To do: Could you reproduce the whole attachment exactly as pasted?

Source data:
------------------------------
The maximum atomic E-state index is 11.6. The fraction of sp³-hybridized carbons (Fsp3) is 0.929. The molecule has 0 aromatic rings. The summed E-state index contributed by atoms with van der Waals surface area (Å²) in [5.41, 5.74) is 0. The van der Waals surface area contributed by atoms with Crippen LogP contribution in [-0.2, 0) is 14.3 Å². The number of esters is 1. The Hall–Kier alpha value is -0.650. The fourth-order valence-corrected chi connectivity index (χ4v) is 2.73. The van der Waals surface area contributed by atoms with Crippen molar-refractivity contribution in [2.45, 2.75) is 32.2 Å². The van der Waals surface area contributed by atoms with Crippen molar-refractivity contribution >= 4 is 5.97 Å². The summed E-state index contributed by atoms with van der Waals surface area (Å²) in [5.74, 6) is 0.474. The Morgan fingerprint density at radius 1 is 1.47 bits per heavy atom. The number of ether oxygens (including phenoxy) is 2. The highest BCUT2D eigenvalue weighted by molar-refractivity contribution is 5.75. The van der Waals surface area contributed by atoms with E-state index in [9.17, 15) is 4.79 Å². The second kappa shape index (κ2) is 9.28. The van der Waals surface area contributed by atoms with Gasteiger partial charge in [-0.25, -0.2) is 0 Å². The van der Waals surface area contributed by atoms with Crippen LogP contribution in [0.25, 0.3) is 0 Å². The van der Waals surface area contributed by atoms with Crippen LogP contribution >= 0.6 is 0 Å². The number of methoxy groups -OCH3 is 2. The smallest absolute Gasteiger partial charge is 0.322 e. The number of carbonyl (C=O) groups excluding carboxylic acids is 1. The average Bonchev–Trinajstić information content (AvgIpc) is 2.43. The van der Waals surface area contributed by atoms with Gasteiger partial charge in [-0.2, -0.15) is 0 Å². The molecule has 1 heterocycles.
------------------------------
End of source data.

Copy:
The maximum atomic E-state index is 11.6. The fraction of sp³-hybridized carbons (Fsp3) is 0.929. The molecule has 0 aromatic rings. The summed E-state index contributed by atoms with van der Waals surface area (Å²) in [5.41, 5.74) is 0. The van der Waals surface area contributed by atoms with Crippen LogP contribution in [-0.2, 0) is 14.3 Å². The number of esters is 1. The Hall–Kier alpha value is -0.650. The fourth-order valence-corrected chi connectivity index (χ4v) is 2.73. The van der Waals surface area contributed by atoms with Crippen molar-refractivity contribution in [2.45, 2.75) is 32.2 Å². The van der Waals surface area contributed by atoms with Crippen molar-refractivity contribution >= 4 is 5.97 Å². The summed E-state index contributed by atoms with van der Waals surface area (Å²) in [5.74, 6) is 0.474. The Morgan fingerprint density at radius 1 is 1.47 bits per heavy atom. The number of ether oxygens (including phenoxy) is 2. The highest BCUT2D eigenvalue weighted by molar-refractivity contribution is 5.75. The van der Waals surface area contributed by atoms with E-state index in [9.17, 15) is 4.79 Å². The second kappa shape index (κ2) is 9.28. The van der Waals surface area contributed by atoms with Gasteiger partial charge in [-0.25, -0.2) is 0 Å². The van der Waals surface area contributed by atoms with Crippen LogP contribution in [0.25, 0.3) is 0 Å². The van der Waals surface area contributed by atoms with Crippen LogP contribution >= 0.6 is 0 Å². The number of methoxy groups -OCH3 is 2. The smallest absolute Gasteiger partial charge is 0.322 e. The number of carbonyl (C=O) groups excluding carboxylic acids is 1. The average Bonchev–Trinajstić information content (AvgIpc) is 2.43. The van der Waals surface area contributed by atoms with Gasteiger partial charge in [-0.2, -0.15) is 0 Å². The molecule has 1 heterocycles.